"But I do believe that this team has what it takes to win in the postseason with the players we have. It doesn't mean we didn't try hard to improve those chances even just a little bit. Each little bit that you can improve your chances of winning in the postseason helps and we tried. Early in the trading season the cost was extremely high on all players. They did come down a little bit in certain areas to the point where we thought we had some deals done. And they were deals that we were excited about getting over the finish line. But they didn't happen and so we move on."

The Astros remain the class of the American League, with the West all but locked up already. It's clear, though, that Luhnow wanted to push his team over the top - much like the Los Angeles Dodgers did in the National League West.

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 Posted: Tue Aug 1st, 2017 10:38 pm
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Texas Rangers general manager Jon Daniels had a busy deadline weekend, shipping off veterans Yu Darvish, Jonathan Lucroy, and Jeremy Jeffress in three separate transactions.

At least one player who's still in the Rangers' organization is apparently wishing he was added to that list.

Jurickson Profar, the Rangers' former top prospect who was once billed as a potential superstar, is reportedly unhappy about not being dealt to another club and has apparently expressed these feelings to his current organization, according to Evan Grant of the Dallas Morning News.

Several teams, including the Atlanta Braves, were reported to have interest in the 24-year-old prior to the deadline, though it's not clear if the Rangers came close to dealing him.

Profar's stock has fallen from his days as the top prospect in baseball. Once thought to be a key part of the Rangers' future, the Curacaoan has regressed this year to the point that he's found himself stuck in Triple-A. He's hit just .172/.294/.207 (10-for-58) in 22 big-league games this season, only seven of which have come after April 25. He's also failed to stick at multiple positions defensively, and has played five different positions for the Rangers in the last two years.

On the farm he's been excellent, however, hitting .300/.386/.440 with 24 doubles and more walks (35) than strikeouts (21) for the Round Rock Express, while playing primarily as a shortstop. However, his season ground to a halt on Monday when the Express announced Profar had been placed on the disabled list with an undisclosed injury.

Profar, who missed all of the 2014 and '15 seasons due to shoulder issues, owns a .638 OPS in 206 big-league games with the Rangers.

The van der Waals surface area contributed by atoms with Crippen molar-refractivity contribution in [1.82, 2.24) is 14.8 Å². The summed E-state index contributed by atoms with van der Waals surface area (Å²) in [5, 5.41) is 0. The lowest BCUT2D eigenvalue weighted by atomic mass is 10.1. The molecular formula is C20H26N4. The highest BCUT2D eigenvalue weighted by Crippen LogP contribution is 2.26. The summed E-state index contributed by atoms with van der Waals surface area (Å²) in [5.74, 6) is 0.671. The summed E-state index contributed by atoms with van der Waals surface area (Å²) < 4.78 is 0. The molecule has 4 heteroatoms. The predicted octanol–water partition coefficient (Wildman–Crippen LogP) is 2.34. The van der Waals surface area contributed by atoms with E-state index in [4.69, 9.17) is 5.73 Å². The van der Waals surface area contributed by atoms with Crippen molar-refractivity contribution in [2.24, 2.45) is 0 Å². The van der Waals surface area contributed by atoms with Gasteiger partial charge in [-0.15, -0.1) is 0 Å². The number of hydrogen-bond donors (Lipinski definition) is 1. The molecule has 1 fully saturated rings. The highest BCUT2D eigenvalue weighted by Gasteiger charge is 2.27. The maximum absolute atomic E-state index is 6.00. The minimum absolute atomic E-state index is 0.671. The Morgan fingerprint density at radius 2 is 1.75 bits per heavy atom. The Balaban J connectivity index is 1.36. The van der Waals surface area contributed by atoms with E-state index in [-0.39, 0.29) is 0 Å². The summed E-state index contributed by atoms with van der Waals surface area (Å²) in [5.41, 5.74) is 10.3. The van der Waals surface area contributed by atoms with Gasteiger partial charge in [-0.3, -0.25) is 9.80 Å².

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 Posted: Tue Aug 1st, 2017 10:40 pm
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Jose Altuve is probably sad to see July go - although the way he's hitting, August won't be slowing him down any time soon.

The diminutive second baseman closed out his incredible month with a 2-for-4 night in the Houston Astros' 14-7 win over the Tampa Bay Rays Monday that ensured his work over the past 31 days won't be forgotten for some time. Altuve hit .485 over the month of July - a mark that left him tied for the fifth-highest average over a single calendar month (minimum 75 at-bats) in baseball's expansion era (since 1961), according to ESPN Stats & Info.

Per ESPN's David Schoenfield, Altuve narrowly missed out on becoming just the third player since 1961 to hit .500 for a month. Only two men - Todd Helton in May 2000, and Ivan Rodriguez in June 2004 - have surpassed the .500 mark during a single calendar month since the sport first expanded from 16 teams.

Altuve's 48 hits in July were the most by an Astros player in a calendar month since Lance Berkman had 49 in May 2008.

— Jake Kaplan (@jakemkaplan) August 1, 2017
The 27-year-old Altuve also posted a .525 on-base percentage in July, and struck out just nine times.



Altuve now leads all American League hitters in a variety of categories this season, including batting average (.368), hits (148), doubles (33), and on-base percentage (.430). He's on pace to record his fourth straight 200-hit campaign and third batting title in four years.

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 Posted: Tue Aug 1st, 2017 10:43 pm
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Chicago White Sox outfielder Willy Garcia was placed on the seven-day disabled list Tuesday with a concussion, the team announced.

Garcia was involved in a scary collision with baseball's top prospect, Yoan Moncada, Monday night against the Toronto Blue Jays.

Yoan Moncada inadvertently knees Willy Garcia in the head. pic.twitter.com/N0c6Ix2rtP

— Justin Russo (@FlyByKnite) August 1, 2017
Moncada ended up being carted off the field with what was later diagnosed as a right knee contusion.

Garcia told reporters postgame he was fine after the violent-looking collision, which saw Moncada's knee drill him in the head, knocking him unconscious. He later said he didn't remember what happened until he saw the video.

"When I saw the video, I saw the collision, I was like, 'Wow, that was hard.'" he explained, according to MLB.com's Scott Merkin. "I feel much better now. At first I wasn't feeling good."

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 Posted: Tue Aug 1st, 2017 10:44 pm
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During a Tuesday appearance on "Prime Time Sports," Toronto Blue Jays general manager Ross Atkins said he's optimistic injured second baseman Devon Travis will make his long awaited return by the end of the month, according to Sportsnet's Mike Wilner.